Kipling said that if you could fill the unforgiving minute with sixty seconds worth of distance run, you could rule the world. That’s a bold claim, but I’m going to go even further. Just one second can make a huge difference in your life.
This may turn out to be the most efficient how-to article you’ve ever read, because I’m not going to ask you to take long stretches of your time to work on a skill; I’m simply going to ask you to take one second at a time, one second that can mean all the difference between success or failure, or the difference between winning or losing a sale, maybe even the difference between getting your ass kicked or making someone’s day.
We have 86,400 of them every day, so why worry about just a single one? That’s because some seconds in your day are hugely more important than others. It’s amazing how much can happen in just one second:
One second is enough time to respond instead of reacting, to suppress your amygdala and engage your frontal cortex. When someone cuts me off in traffic, my immediate default reaction is to express my displeasure, but I have to admit that I take a quick glance to see how big the other guy is before deploying my single digit salute!
One second is enough time to grasp the bottom line of your message and choose to lead with it. As I’ve written before, BLUF is a key to lean communication, especially since one second is enough time to lose someone’s attention.
One second is enough time to organize your answer before it begins spilling out of your mouth, so that you make it easier for the listener to grasp your meaning.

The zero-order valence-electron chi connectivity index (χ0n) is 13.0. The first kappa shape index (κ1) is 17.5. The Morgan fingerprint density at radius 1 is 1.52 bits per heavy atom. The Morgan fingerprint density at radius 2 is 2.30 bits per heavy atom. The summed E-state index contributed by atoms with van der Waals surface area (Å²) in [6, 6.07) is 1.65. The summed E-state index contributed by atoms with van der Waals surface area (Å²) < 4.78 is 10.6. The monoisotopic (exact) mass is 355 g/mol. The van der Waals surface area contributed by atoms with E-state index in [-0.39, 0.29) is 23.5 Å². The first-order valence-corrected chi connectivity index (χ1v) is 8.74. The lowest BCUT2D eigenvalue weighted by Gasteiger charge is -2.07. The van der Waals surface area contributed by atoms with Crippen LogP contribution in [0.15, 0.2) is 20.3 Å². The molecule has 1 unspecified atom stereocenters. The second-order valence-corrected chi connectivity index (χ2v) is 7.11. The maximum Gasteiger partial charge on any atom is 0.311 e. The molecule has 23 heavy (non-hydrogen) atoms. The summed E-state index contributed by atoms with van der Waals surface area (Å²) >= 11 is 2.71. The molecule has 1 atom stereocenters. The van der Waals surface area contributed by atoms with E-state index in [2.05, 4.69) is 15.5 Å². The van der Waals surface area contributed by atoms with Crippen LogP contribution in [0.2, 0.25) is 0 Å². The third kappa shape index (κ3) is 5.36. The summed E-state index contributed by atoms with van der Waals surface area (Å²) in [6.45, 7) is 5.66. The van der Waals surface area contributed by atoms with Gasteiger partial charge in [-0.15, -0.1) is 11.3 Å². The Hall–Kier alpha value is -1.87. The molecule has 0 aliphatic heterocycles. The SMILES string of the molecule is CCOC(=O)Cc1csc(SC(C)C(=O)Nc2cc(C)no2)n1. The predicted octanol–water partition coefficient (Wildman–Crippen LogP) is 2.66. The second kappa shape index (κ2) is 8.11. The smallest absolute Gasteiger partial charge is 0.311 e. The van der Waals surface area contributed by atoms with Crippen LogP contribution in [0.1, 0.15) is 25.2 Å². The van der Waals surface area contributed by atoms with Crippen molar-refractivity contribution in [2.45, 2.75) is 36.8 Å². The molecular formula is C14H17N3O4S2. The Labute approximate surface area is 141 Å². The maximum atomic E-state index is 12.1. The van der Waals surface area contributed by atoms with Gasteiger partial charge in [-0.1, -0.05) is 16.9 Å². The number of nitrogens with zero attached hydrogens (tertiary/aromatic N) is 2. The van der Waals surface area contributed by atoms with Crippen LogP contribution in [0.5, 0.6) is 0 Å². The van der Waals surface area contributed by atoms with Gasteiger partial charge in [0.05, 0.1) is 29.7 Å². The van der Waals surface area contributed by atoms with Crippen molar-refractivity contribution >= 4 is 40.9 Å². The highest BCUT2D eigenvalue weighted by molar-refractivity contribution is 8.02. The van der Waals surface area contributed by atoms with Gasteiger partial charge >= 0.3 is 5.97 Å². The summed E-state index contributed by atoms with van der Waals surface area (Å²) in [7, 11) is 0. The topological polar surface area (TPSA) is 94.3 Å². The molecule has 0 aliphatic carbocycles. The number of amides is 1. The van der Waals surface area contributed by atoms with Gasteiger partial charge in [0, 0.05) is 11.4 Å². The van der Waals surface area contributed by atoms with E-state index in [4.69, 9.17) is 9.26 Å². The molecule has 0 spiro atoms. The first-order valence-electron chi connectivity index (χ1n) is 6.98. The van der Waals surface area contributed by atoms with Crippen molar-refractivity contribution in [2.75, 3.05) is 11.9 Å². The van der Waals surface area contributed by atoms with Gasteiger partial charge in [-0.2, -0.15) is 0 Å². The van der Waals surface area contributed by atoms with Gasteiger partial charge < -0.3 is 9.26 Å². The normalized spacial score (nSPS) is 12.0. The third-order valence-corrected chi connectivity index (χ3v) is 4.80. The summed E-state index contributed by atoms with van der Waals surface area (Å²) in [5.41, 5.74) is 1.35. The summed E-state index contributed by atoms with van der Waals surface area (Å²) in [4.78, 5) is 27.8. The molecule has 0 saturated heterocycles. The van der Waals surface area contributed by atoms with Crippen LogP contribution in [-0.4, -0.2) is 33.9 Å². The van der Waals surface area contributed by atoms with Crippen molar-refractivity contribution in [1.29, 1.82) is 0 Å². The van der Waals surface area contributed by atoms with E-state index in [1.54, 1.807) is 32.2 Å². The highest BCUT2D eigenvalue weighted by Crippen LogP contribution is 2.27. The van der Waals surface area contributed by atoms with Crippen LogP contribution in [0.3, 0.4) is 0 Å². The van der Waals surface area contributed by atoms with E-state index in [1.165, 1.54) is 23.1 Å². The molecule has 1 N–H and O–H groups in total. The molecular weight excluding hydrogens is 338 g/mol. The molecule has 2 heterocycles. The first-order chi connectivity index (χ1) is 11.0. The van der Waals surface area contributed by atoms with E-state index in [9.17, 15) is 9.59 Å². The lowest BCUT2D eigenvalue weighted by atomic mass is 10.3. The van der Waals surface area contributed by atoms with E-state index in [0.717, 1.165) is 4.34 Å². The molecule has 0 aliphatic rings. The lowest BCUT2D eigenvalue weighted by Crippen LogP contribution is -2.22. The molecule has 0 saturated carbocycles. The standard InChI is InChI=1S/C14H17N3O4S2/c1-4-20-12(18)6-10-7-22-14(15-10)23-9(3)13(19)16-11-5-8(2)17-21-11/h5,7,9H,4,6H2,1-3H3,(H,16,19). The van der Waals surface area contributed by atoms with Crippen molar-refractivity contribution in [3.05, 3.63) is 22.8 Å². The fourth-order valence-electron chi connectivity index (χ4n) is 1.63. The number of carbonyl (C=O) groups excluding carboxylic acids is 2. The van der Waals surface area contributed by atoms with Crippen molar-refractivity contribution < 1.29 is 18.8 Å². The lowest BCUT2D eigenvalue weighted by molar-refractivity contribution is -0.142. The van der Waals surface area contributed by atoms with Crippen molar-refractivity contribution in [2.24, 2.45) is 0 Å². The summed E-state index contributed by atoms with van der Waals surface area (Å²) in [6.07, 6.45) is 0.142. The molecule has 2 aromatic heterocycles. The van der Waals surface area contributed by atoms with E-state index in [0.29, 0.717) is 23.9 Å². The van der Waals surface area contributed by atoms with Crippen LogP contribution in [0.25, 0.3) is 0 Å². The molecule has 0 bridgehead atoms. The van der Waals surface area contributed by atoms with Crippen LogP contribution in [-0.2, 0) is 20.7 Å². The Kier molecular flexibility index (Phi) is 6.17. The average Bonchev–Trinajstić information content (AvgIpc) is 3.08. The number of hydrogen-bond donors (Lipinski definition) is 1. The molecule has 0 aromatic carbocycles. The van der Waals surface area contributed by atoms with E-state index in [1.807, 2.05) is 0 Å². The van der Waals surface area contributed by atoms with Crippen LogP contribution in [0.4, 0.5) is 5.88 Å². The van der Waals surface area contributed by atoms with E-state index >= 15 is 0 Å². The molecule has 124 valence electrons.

One second is enough time to boost your perceived IQ. My friend Andy Blackstone used to say you could boost your perceived IQ by ten points just by taking a second before answering a question. I don’t know if that’s literally true, but it makes a lot of sense.
One second is enough time to undo all the good you’ve accomplished to that point, because bad is stronger than good. Do you think George H.W. Bush would like to take back the one second of his life when he checked his watch during a Presidential debate, and sent a signal to the whole country that he did not want to be there?
One second is enough time to kick in your training. For example, when someone says “That’s complicated”, you may immediately react by saying “no it’s not”. Instead, if you take just one second to recall your training on objection management, you will remember to cushion your response: “I can see how it might seem that way at first…”
One second is enough time to shift your perspective from inside-out to outside-in, from I don’t see it that way, to let me understand why they see it that way.
One second is enough time to reframe the situation. Sometimes someone says something that rubs you the wrong way, and you immediately react negatively. Our brains are hard-wired to spot threats before opportunities, because that’s usually what keeps us alive. But every situation contains some good and some bad, and one second is often enough time to focus on the good.
One second is enough time to take control of a situation by getting inside a competitor’s OODA loop. In that brief instant, you can observe, orient, decide and act.
One second is enough time to add impact to what you just said by pausing after an important point.
One second is enough time to choose your perception. Perception is the gateway to attitude, and the attitude you choose to a situation can make all the difference in the world.
If I could sum up the value of one second, it’s that it’s the crucial instant during which choices are made, and that’s what makes the difference between making things happen and letting things happen.